Molecular biology is a branch of science which studies biological systems at a molecular level. The purview of molecular biology often overlaps with fields such as biochemistry and genetics, since molecular biology closely studies cell systems and their complex interactions. Protein biosynthesis, DNA, and RNA patterns are also explored by molecular biologists.
- Molecular Biology: A description of molecular biology.
- A Molecular Biology Glossary: Provides terms and definitions related to a number of diagrams.
- Molecular Biology in Marine Science: Scientific questions, technological approaches, and practical implications.
History of Molecular Biology
The name molecular biology was coined in 1938 by Warren Weaver of the Rockefeller Foundation’s Natural Sciences department. Though studies in molecular biology started as early as the 1930’s, it was not until the 1950’s that major strides were taken in the field. The Rockefeller institute helped popularize molecular biology by funding several molecular biology research projects. The advances in X-ray crystallography contributed greatly to the filed of molecular biology as well. In the 1960’s, biologists finally succeeded in isolating, characterizing, and even manipulating molecular cell components such as DNA.
- Molecular Biology History: A brief history of cell and molecular biology.
- The Early History of Molecular Biology: More about the origins of molecular biology.
- Genetics and Molecular Biology: Timeline of the history of genetics and molecular biology.
- Warren Weaver: Contains correspondence, published papers, official documents by Warren Weaver.
- Cell Biology: Introduction and history of cell biology and molecular biology.
- Molecular Biology Evolution: The evolution of molecular biology into systems biology.
- Brief History of Molecular Biology: A brief history of the molecular biology and genetics of cyanobacterial toxicity.
The Central Dogma of Molecular Biology
In 1958, Francis Crick articulated the central dogma of molecular biology. Subsequently, he re-stated the central dogma in 1970. The central dogma explains the sequential information transfer in terms of detailed residue transfer. It also states that information cannot be re-transferred from protein to nucleic acid or protein. To better understand the framework of sequential information transfers comprising of biopolymers, the central dogma is often used. The central dogma also categorizes the biopolymers into three groups, namely the DNA, RNA, and the proteins. Furthermore, the central dogma further sub-divides the groups into three classes: the 3 general transfers, the three special transfers, and the three unknown transfers.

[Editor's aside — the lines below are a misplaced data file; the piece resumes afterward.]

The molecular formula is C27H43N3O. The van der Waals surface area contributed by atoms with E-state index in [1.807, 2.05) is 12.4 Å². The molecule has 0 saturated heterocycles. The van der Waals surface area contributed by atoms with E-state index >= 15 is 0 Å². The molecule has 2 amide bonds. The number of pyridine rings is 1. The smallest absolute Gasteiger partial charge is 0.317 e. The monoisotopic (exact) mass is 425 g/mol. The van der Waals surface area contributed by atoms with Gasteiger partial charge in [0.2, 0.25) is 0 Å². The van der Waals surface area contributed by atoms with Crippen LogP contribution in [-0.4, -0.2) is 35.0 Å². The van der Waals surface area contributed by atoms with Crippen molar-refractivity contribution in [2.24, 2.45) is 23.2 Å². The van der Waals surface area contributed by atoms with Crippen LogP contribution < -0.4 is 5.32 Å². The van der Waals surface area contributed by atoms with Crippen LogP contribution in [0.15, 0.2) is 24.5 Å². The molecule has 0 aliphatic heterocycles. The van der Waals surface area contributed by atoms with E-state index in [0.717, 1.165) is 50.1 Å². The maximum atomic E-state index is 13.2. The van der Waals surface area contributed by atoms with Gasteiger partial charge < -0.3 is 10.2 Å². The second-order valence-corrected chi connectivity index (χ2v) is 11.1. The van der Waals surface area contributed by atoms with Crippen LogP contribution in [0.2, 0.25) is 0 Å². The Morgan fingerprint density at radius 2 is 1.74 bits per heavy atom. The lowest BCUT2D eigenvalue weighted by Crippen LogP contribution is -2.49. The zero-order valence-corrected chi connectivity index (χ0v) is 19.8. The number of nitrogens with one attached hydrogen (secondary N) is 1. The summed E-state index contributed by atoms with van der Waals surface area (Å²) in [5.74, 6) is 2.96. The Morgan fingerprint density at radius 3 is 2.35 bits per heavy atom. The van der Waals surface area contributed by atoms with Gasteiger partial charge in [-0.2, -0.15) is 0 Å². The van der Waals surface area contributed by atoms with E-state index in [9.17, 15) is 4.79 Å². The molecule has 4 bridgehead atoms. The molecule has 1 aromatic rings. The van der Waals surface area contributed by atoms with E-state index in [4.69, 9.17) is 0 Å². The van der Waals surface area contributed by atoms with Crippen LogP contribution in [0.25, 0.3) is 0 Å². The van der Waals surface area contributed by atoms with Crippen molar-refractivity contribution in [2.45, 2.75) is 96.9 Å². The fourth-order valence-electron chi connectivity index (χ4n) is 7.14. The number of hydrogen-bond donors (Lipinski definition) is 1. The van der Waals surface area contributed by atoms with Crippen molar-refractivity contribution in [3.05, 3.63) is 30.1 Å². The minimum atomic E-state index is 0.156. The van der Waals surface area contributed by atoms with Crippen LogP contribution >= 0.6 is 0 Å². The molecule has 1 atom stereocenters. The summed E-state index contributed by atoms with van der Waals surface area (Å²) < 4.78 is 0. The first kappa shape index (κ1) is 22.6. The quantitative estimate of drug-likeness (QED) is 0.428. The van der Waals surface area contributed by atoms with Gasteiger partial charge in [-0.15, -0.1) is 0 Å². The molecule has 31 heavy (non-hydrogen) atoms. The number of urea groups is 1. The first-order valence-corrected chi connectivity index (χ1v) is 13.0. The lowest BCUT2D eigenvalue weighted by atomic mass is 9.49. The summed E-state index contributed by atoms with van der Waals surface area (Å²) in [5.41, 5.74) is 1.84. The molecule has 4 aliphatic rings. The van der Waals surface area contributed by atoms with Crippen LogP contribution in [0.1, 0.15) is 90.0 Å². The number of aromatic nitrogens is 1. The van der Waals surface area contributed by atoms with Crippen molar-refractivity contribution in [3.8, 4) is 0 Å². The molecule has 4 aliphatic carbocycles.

- The Central Dogma: The original paper by Francis Crick.
- Francis Crick: His biography at the official Nobel Prize website.
- DNA: Describes the discovery of DNA.
- Coral Genomics: The principal statement of molecular biology is described from the perspective of coral genomics.
- Microarrays Central Dogma: A lecture on the central dogma of molecular biology.
- Molecular Biology Basics: Explains the central dogma of molecular biology.
Molecular Biology Techniques
There are a number of important molecular biology techniques which help scientists to isolate or manipulate the molecular cell components.
- Expression Cloning – This method is considered a basic technique for studying protein functions. In this technique, the protein’s DNA coding is cloned into an expression vector called a plasmid. This plasmid may or may not contain promoter elements for producing protein of interest.
Expression Cloning: Expression cloning of a rat B2 bradykinin receptor.
- Polymerase Chain Reaction – This technique is used for DNA copying since it’s very versatile. In PCR, a DNA sequence can be easily copied thousands of times or can even be altered.
Polymerase Chain Reaction: A comprehensive PCR and Multiplex PCR Guide.
- Gel Electrophoresis – This technique is based on the premise that electric fields can separate proteins, DNA, and RNA molecules. The agarose gel electrophoresis is the technique wherein agarose gel is used to separate RNA and DNA.
Gel Electrophoresis Virtual Lab: How gel electrophoresis is used in forensics.
- Southern Blotting – Southern Blotting is the technique for finding out a particular DNA sequence which is present in a DNA sample. After the DNA samples are separated by gel electrophoresis, they are passed on to a membrane by blotting.
Southern Blot Method: A brief overview of a Southern Blot technique.
- Northern Blotting – The northern blotting technique helps in the better understanding of a specific RNA molecule’s expression patterns.
Northern Blot Technique: Details RNA processing and the Northern Blot technique.
- Western Blotting – In western blotting, small amounts of protein are injected into animal specimens such as a mouse, creating the antibodies of the proteins. When produced by using animals as agents, they are called polyclonal antibodies and when produced in a cell culture, they’re known as monoclonal antibodies.
Western Blotting: An introduction to Western Blot activity.
- Eastern Blotting – A protein’s post-translational modification can be identified by the eastern blotting technique. A few specific substrates are used for probing the modifications of the blotted proteins.
Additional Information and Techniques
- DNA Fingerprinting: Explains the techniques of molecular biology.
- Techniques: More on techniques from the Advanced Molecular Biology Techniques Laboratory.
- Molecular Techniques: Discusses specific techniques of molecular genetics.
- Molecular Biology Resources: Techniques, tips, and questions concerning molecular biology.
- Agarose Gel: More on Agarose Gel Electrophoresis of DNA.
- PCR: Advantages and limitations of quantitative PCR.
If you find this article useful, please free feel to link or reuse it. All we ask is for a credit back to our site.